How the DNS Cache Manager Solves This Problem

 

BlazeMeter wanted to solve this problem, so for JMeter Version 2.12, its engineers contributed a brand new configuration element called the DNS Cache Manager. This works around the problem like a charm, and significantly improves the testing of the:

 

  1. CDN (Content Delivery Networks)

  2. DNS Load Balancing

  3. Load Balancers having >1 entry IP addresses

 

(Note: if you want to read more about the history and implementation of this, take a look at

Bug 56841 in the Apache Software Foundation Bug Tracking System).

 

Using the DNS Cache Manager

 

So let’s see how well it works! Let’s add a DNS Cache Manager to the Test Plan and configure it to use the Custom DNS Resolver with the two IP addresses already there. These are:

 

 

Now we can re-run the test:


 

Exhibit B

 

 

 

 

As this screenshot shows, both IP addresses (54.93.153.159 and 54.93.140.145) are now being hit by HTTP Requests.


 

The DNS Cache Manager GUI

 

The DNS Cache Manager has a very simple GUI.

 

 

 

 

Here’s a quick explanation of each element:

 

  • Name: The configuration element label. The DNS Cache Manager will be displayed in the Test Plan tree with the value provided in the input.

  •  

  • Comments: Here you can add arbitrary comments for clarification on various test elements are intended to do.

  •  

  • Clear Cache Each Iteration: The DNS Cache Manager caches the IP address -> the DNS hostname pairs and returns the cached value if the DNS hostname has a match in its internal cache. If this checkbox is ticked, the cache will be cleared at the start of the thread - just like in the HTTP Cache Manager

  •  

  • Use System DNS Resolver: The DNS Cache Manager will query DNS Server(s) defined in your OS network configuration in order to determine the hostname for each thread representing virtual users. In this case, you need to override the networkaddress.cache.ttl property in the $JAVA_HOME/jre/lib/security/java.security file and set it to 0 (the property defaults to “-1” which stands for “forever”)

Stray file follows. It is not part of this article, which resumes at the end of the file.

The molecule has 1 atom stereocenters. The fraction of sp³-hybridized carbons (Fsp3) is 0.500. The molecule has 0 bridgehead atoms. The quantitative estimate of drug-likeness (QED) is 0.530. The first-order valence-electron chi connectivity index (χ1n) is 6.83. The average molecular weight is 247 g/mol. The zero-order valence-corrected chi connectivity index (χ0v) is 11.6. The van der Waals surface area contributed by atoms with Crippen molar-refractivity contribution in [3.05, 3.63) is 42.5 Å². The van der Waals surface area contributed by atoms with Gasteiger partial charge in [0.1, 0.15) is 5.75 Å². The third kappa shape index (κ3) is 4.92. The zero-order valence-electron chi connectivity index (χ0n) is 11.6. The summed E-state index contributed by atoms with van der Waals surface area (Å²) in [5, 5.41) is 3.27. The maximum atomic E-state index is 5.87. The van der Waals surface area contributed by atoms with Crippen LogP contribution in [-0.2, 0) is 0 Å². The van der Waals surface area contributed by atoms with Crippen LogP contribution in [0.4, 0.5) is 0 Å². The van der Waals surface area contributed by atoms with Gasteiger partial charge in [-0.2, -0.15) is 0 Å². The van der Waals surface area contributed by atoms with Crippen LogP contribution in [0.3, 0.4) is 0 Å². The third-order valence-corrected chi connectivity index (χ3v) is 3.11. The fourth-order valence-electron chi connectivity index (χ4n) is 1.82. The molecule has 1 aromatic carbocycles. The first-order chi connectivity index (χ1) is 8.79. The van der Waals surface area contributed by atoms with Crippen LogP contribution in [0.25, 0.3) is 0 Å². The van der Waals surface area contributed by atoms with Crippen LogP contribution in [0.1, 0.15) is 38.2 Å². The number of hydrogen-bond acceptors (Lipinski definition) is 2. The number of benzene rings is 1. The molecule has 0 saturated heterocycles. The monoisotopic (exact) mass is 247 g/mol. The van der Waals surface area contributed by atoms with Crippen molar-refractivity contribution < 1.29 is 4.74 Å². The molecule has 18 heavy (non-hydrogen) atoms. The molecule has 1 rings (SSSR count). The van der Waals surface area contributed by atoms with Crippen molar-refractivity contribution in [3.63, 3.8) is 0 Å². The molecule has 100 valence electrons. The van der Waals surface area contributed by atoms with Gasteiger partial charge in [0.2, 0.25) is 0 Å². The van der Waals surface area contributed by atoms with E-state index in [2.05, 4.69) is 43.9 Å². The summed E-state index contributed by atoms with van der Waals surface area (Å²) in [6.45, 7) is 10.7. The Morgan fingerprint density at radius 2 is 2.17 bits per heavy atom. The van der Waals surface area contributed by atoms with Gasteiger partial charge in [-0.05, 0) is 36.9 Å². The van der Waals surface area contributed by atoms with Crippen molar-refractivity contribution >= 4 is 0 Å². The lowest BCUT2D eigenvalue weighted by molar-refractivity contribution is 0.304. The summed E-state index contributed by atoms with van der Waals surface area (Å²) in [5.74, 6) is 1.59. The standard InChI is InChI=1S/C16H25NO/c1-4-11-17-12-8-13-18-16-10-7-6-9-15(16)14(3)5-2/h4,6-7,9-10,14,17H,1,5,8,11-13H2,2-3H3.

•  

  • Use Custom DNS Resolver: You can specify one or more DNS servers in the list.

  •  

    • If more than one server is provided, the DNS Cache Manager will choose a random one for each call - and will run as a round-robin mechanism.

    •  

    • If nothing is provided, the system DNS resolver will be used (the DNS server/s defined in your OS network configuration)


 

The DNS Cache Manager - Quick Tips and Troubleshooting

 

The DNS Cache Manager is simple to use and you shouldn’t run into any problems..but here are some quick tips to be sure you’ll avoid them.

 

1. Where to put the DNS Cache Manager

 

The DNS Cache Manager should be added as a child of the Test Plan or a Thread Group element.

 

2. Always Use HTTPClient4

 

Make sure that you have HTTPClient4 selected in “Implementation” drop-down

 

 

 

 


3. Enable Logging

 

It’s easy to enable logging on the DNS Cache Manager. Just append the following parameter to the JMeter startup script:

 

-Ljmeter.protocol.http.control.DNSCacheManager=DEBUG

 

as

 

java -jar ApacheJMeter.jar -Ljmeter.protocol.http.control.DNSCacheManager=DEBUG

 

or

 

jmeter.bat -Ljmeter.protocol.http.control.DNSCacheManager=DEBUG

 

You can click the yellow triangle with the exclamation sign at the upper right corner of the JMeter GUI, or select Options -> Log Viewer from the main top menu to toggle the log viewer window.

 

 

I hope (and believe) that this new feature will make your lives easier and your tests more robust and realistic. I’ve tried to cover as much as possible but if you have any questions, feel free to share them here.